Higher Education Quick Takes
The North Dakota Supreme Court on Wednesday refused to block a statewide referendum in June on whether the University of North Dakota should maintain its "Fighting Sioux" nickname, The Grand Forks Herald reported. The name has offended many Native Americans for years (though others have endorsed it and many of the university's athletic fans are passionate about it). The National Collegiate Athletic Association has imposed sanctions on colleges with such names and that has led the university's leaders, with some reluctance, to agree to change the name. But state lawmakers intervened with a law blocking a name change, and when they reversed themselves, an item was placed on the June ballot to preserve the name.
Robert Kelley, president of the University of North Dakota, issued a statement after the Supreme Court announced that it would not block a state vote. "Now that the North Dakota Supreme Court has made its decision, it is important that the voters of North Dakota become fully educated about the potential ramifications of their vote on this issue in June," he said. "[I]f the referendum is passed in June, the University of North Dakota will remain under NCAA sanctions and that this will have a damaging effect on UND’s athletics teams, and will compromise recruitment, scheduling and UND’s relationship with other collegiate athletics programs.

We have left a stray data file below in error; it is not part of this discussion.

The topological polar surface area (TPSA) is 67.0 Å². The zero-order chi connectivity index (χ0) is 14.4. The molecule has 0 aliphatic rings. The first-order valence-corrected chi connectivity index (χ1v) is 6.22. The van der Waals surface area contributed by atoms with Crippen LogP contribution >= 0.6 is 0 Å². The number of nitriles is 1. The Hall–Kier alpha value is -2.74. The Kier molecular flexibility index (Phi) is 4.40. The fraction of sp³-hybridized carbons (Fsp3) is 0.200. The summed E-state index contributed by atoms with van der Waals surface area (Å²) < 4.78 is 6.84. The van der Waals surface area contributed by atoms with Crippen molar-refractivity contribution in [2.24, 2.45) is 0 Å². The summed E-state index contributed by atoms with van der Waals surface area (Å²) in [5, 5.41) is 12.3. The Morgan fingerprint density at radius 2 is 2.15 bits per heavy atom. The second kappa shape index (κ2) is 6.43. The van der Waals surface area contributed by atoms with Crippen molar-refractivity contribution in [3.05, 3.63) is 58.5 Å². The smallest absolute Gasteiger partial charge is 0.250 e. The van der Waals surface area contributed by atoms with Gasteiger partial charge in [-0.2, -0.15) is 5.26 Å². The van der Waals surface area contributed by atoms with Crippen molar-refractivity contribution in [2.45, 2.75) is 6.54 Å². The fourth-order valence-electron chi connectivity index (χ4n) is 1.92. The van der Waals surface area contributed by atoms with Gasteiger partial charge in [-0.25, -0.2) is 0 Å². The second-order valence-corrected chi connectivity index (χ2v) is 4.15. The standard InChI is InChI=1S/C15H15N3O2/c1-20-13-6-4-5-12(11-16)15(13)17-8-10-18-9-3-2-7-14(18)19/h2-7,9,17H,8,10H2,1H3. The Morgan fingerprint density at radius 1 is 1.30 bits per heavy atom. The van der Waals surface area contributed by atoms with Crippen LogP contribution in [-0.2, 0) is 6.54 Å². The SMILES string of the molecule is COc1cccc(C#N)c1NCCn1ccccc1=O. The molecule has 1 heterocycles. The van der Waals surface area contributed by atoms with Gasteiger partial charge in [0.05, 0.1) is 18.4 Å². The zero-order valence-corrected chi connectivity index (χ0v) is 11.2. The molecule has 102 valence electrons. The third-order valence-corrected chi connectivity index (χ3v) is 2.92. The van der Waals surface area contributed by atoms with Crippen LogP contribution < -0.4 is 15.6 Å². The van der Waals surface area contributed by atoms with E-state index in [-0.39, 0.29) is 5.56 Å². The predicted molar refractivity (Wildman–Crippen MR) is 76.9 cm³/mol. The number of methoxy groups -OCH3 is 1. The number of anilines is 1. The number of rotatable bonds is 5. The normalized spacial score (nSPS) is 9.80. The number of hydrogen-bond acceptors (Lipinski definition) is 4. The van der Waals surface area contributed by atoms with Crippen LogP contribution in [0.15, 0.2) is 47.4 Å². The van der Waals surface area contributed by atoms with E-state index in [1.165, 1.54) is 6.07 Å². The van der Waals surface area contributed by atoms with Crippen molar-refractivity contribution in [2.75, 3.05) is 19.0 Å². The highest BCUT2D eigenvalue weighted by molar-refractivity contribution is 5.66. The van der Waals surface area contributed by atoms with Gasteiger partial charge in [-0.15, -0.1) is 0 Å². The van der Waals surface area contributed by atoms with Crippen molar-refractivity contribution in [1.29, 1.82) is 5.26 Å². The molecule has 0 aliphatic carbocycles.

A 50 percent improvement in community college graduation rates would create $5.3 billion in taxpayer revenue as well as $30 billion more in lifetime income for the 160,000 new graduates, according to a study by Mark Schneider, a visiting scholar at the American Enterprise Institute, and Lu Michelle Yin, an economist and researcher at the American Institutes for Research. The report praised Valencia College for its "competency-based model," and said community colleges could boost graduation rates by streamlining the degree path, using more online courses and borrowing innovations from for-profit colleges.
Unite Here, a labor group, announced Tuesday that Harvard University was going to stop investing in HEI Hospitality, a company accused of unfair treatment of its workers (a charge it has denied). The Unite Here announcement said that Harvard was joining "a growing trend of universities across the country distancing themselves" from the company. The group released e-mail messages from Harvard officials to confirm the decision. But those e-mail messages said that the reason for the decision had nothing to do with the accusations made by Unite Here against HEI. An e-mail from the head of the Harvard Management Company said: "Harvard Management Company has decided not to reinvest in funds managed by HEI. Importantly, this decision was based on factors related to the HMC portfolio and its strategy and needs; not on concerns about HEI's practices."